Opinion Piece by Susanne Legena
Our generosity must extend beyond a commitment to sharing a global vaccine. We also have a moral responsibility to help those hardest hit around the world, particularly in our region.
Every year the budget is about winners and losers. But this year, as our world has faced challenges beyond what we could have ever imagined wrought by the COVID-19 pandemic, Australia’s budget response must be different.
The World Bank estimates that up to 100 million people could be pushed into extreme poverty by the end of 2020. A recent report by UN Women and the United Nations Development Program has revealed that the COVID-19 pandemic is likely to further widen the poverty gap between men and women, with women and girls being hardest hit socially and economically.
If there is one thing that the pandemic has taught us, it is that no person, no country or global economy is immune to its devastating impacts. Borders cannot contain our collective sense of loss and grief, but nor should they contain our acts of generosity.
Australia’s commitment to share a vaccine with our nearest neighbours, including countries that have fragile health systems and limited access to medicines, is just one example. As Scott Morrison said in his UN General Assembly speech we have both a “global responsibility” and a “moral responsibility” to be generous to our neighbours in these times of crisis.
However, our generosity must extend beyond a commitment to sharing a global vaccine. We also have a moral responsibility to help those hardest hit around the world, particularly in our region.
As a charity for children and girls’ equality, Plan International is witnessing the disproportionate impacts the pandemic is having on children and young people, especially girls and young women.
A staggering 1.6 billion children and young people have been affected by school closures globally since the pandemic. Sadly, this means many girls’ hopes of completing their education will not be realised, as they are forced to find work to financially support their families, take on the burden of domestic chores or care for sick family members or younger siblings.
Girls are unlikely to return to school due to a surge in child marriage, with estimates that an additional 13 million more child marriages could take place in the next decade as result of COVID-19.
Young people, and particularly young women, have been hardest hit by job losses due to the pandemic, with many working in insecure and informal jobs in hard hit sectors like hospitality and tourism.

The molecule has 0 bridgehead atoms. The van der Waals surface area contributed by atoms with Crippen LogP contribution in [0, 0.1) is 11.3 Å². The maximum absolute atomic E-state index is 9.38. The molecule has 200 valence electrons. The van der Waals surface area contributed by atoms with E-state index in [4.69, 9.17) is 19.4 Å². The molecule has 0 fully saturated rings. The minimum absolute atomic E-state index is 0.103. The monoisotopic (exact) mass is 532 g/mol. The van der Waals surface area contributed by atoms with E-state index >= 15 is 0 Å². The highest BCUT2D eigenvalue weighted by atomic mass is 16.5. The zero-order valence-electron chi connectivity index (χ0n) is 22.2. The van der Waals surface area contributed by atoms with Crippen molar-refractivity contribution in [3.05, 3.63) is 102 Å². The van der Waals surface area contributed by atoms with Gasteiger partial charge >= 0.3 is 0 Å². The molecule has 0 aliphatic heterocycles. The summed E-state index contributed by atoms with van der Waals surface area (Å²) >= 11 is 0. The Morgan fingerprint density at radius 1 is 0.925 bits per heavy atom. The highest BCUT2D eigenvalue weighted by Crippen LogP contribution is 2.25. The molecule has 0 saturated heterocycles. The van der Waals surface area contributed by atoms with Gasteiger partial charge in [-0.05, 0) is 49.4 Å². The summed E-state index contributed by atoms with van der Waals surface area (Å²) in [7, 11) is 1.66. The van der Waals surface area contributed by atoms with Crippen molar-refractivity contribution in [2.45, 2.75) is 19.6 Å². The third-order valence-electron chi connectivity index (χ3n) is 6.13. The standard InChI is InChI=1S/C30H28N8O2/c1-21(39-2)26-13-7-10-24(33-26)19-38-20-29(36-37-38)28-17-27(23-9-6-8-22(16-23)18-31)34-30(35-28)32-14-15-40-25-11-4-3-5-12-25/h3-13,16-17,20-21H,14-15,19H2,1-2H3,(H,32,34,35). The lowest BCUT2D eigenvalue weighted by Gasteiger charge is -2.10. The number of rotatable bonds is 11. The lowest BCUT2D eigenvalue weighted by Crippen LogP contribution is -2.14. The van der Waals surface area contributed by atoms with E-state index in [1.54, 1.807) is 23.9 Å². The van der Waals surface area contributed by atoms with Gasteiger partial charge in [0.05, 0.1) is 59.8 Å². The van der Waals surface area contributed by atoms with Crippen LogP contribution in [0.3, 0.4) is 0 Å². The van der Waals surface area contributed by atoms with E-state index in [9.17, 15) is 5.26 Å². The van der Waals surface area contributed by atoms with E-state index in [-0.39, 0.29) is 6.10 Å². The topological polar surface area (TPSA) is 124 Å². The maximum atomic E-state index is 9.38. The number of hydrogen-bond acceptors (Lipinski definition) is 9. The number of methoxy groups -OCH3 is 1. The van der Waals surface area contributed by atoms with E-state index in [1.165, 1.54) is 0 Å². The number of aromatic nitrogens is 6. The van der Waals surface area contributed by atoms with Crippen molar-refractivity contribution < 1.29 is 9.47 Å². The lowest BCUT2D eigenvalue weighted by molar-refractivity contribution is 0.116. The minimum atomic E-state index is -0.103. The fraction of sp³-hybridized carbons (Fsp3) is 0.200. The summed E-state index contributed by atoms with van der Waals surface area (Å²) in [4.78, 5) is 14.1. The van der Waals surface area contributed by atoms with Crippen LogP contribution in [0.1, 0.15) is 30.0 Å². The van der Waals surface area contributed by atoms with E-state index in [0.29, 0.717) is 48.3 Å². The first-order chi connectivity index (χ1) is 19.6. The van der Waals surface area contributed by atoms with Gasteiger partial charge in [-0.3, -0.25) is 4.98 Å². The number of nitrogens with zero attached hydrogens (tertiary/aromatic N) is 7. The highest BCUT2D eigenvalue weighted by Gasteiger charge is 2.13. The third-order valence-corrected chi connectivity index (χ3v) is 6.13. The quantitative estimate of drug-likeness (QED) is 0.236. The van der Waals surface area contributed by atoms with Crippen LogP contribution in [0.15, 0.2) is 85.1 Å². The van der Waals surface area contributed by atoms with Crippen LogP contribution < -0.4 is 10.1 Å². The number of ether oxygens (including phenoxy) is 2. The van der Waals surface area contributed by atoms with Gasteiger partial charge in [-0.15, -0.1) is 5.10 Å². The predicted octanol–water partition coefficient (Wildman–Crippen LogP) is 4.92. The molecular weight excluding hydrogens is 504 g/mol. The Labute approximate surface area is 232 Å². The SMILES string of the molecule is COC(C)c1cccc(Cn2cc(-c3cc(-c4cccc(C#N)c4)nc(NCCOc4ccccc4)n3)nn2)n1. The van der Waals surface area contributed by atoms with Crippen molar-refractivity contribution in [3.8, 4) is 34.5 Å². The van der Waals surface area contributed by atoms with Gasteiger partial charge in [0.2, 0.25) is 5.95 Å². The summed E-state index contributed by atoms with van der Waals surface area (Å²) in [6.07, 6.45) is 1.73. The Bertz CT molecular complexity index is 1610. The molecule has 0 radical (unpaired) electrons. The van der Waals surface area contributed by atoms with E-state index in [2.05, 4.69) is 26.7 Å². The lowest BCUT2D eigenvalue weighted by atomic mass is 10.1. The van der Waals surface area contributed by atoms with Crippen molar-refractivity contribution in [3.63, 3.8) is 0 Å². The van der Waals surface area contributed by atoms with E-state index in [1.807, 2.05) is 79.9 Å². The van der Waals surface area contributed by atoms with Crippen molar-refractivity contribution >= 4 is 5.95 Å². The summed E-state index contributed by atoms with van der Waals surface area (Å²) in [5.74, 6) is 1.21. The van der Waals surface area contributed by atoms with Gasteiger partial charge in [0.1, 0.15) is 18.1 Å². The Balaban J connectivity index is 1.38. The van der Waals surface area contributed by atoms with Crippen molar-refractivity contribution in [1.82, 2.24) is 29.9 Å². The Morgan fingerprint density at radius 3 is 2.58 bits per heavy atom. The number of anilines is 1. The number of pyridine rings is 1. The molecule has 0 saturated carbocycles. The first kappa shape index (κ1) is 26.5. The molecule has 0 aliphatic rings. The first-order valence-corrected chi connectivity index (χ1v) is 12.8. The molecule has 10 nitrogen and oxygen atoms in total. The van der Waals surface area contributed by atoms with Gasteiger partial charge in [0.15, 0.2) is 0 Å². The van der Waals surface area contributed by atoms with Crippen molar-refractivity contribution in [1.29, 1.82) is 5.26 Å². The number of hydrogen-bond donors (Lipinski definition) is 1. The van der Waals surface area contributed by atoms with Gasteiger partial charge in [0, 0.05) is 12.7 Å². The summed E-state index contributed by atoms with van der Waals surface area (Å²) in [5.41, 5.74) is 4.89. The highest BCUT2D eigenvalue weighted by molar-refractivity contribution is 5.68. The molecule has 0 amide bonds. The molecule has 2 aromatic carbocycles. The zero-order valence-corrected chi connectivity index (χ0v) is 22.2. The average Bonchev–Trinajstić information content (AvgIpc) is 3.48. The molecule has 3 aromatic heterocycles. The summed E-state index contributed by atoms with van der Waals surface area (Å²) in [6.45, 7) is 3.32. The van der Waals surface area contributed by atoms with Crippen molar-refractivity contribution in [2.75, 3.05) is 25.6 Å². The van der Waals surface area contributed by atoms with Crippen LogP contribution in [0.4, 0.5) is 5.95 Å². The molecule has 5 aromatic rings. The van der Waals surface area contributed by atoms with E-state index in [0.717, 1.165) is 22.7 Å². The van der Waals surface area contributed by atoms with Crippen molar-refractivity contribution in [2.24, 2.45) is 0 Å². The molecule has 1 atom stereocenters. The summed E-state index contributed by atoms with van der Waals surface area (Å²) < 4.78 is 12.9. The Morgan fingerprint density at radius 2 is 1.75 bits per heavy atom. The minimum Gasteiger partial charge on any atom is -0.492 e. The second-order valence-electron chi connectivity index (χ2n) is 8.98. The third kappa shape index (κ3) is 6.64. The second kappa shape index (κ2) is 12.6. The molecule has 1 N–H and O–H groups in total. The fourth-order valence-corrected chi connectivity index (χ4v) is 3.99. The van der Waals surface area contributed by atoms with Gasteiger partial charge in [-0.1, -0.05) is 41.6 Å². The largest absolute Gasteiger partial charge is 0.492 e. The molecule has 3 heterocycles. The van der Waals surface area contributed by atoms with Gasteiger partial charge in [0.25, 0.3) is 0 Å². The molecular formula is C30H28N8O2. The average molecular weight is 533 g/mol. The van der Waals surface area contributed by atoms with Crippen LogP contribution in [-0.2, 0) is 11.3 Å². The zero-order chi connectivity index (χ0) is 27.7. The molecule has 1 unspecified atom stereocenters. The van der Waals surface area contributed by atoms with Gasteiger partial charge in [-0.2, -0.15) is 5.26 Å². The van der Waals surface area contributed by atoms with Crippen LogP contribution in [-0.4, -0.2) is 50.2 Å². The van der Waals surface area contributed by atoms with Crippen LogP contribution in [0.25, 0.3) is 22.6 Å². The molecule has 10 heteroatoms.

Already treated as second class citizens in many countries, young women are the least likely to return to school or find a new job following the pandemic, and most likely to suffer abuse and violence at home when the protective umbrella of education and care systems are no longer in place.
In our region alone, the Asian Development Bank estimates that between 10 and 15 million youth jobs may be lost across 13 countries in Asia Pacific in 2020 and could result in youth unemployment rates doubling.
Part of Plan International’s ongoing work involves education and training programs all around the world with young people to get them “job ready”, to ensure that young women have the same economic opportunities as young men. But when millions of jobs dry up owing to the economic damage wrought by CODID-19 – what will happen to those millions of job ready young people?
This is where a rich country like Australia must play a crucial role in supporting poorer countries in our region, and especially in these times, that commitment must be part of our budget commitment.
Australia’s new Partnerships for Recovery framework sets out Australia’s global response to COVID-19 with the three pillars of health security, stability and economic recovery.
We must not overlook the critical role that girls and young women will play in driving the economic recovery in the Indo-Pacific. Getting girls back to school and providing economic and employment opportunities for young women will be central to building back better economies and societies.
This year’s budget is an opportunity for us to fulfil our global and moral responsibility by ensuring our aid budget helps these girls and young women get back to school and work. Anything less would be a dereliction of our duty as responsible global citizens.